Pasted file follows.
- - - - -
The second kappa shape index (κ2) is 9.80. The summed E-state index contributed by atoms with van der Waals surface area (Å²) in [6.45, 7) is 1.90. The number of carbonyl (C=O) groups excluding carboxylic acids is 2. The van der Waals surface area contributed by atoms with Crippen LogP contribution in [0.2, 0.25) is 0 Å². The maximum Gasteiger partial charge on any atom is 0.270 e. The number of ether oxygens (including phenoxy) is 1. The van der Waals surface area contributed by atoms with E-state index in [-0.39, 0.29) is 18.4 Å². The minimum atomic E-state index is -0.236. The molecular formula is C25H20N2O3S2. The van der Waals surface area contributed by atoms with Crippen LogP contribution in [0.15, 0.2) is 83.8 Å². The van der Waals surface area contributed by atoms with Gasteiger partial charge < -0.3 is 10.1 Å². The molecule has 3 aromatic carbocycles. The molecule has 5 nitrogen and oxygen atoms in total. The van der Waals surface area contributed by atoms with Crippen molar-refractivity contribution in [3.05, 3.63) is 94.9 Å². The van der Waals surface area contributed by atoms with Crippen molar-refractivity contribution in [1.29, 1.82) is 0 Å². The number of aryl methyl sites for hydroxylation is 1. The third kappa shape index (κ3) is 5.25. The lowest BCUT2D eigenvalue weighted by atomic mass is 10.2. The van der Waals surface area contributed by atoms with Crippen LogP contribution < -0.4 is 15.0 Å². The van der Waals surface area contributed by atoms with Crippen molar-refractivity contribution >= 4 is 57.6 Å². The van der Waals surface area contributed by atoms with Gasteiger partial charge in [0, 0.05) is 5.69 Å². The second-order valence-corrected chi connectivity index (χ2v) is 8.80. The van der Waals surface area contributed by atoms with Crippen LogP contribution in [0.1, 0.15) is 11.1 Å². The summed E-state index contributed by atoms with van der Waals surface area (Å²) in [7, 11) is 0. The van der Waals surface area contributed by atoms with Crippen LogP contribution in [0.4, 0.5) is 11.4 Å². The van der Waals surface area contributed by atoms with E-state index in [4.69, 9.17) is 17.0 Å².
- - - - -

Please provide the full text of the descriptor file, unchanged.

The second kappa shape index (κ2) is 9.80. The summed E-state index contributed by atoms with van der Waals surface area (Å²) in [6.45, 7) is 1.90. The number of carbonyl (C=O) groups excluding carboxylic acids is 2. The van der Waals surface area contributed by atoms with Crippen LogP contribution in [0.2, 0.25) is 0 Å². The maximum Gasteiger partial charge on any atom is 0.270 e. The number of ether oxygens (including phenoxy) is 1. The van der Waals surface area contributed by atoms with E-state index in [-0.39, 0.29) is 18.4 Å². The minimum atomic E-state index is -0.236. The molecular formula is C25H20N2O3S2. The van der Waals surface area contributed by atoms with Crippen LogP contribution in [0.15, 0.2) is 83.8 Å². The van der Waals surface area contributed by atoms with Gasteiger partial charge < -0.3 is 10.1 Å². The molecule has 3 aromatic carbocycles. The molecule has 5 nitrogen and oxygen atoms in total. The van der Waals surface area contributed by atoms with Crippen molar-refractivity contribution in [3.05, 3.63) is 94.9 Å². The van der Waals surface area contributed by atoms with Crippen molar-refractivity contribution in [1.29, 1.82) is 0 Å². The number of aryl methyl sites for hydroxylation is 1. The third kappa shape index (κ3) is 5.25. The lowest BCUT2D eigenvalue weighted by atomic mass is 10.2. The van der Waals surface area contributed by atoms with Crippen LogP contribution < -0.4 is 15.0 Å². The van der Waals surface area contributed by atoms with Crippen molar-refractivity contribution >= 4 is 57.6 Å². The van der Waals surface area contributed by atoms with Gasteiger partial charge in [0, 0.05) is 5.69 Å². The second-order valence-corrected chi connectivity index (χ2v) is 8.80. The van der Waals surface area contributed by atoms with Crippen LogP contribution in [0.1, 0.15) is 11.1 Å². The summed E-state index contributed by atoms with van der Waals surface area (Å²) in [7, 11) is 0. The van der Waals surface area contributed by atoms with Crippen LogP contribution in [0.4, 0.5) is 11.4 Å². The van der Waals surface area contributed by atoms with E-state index in [4.69, 9.17) is 17.0 Å².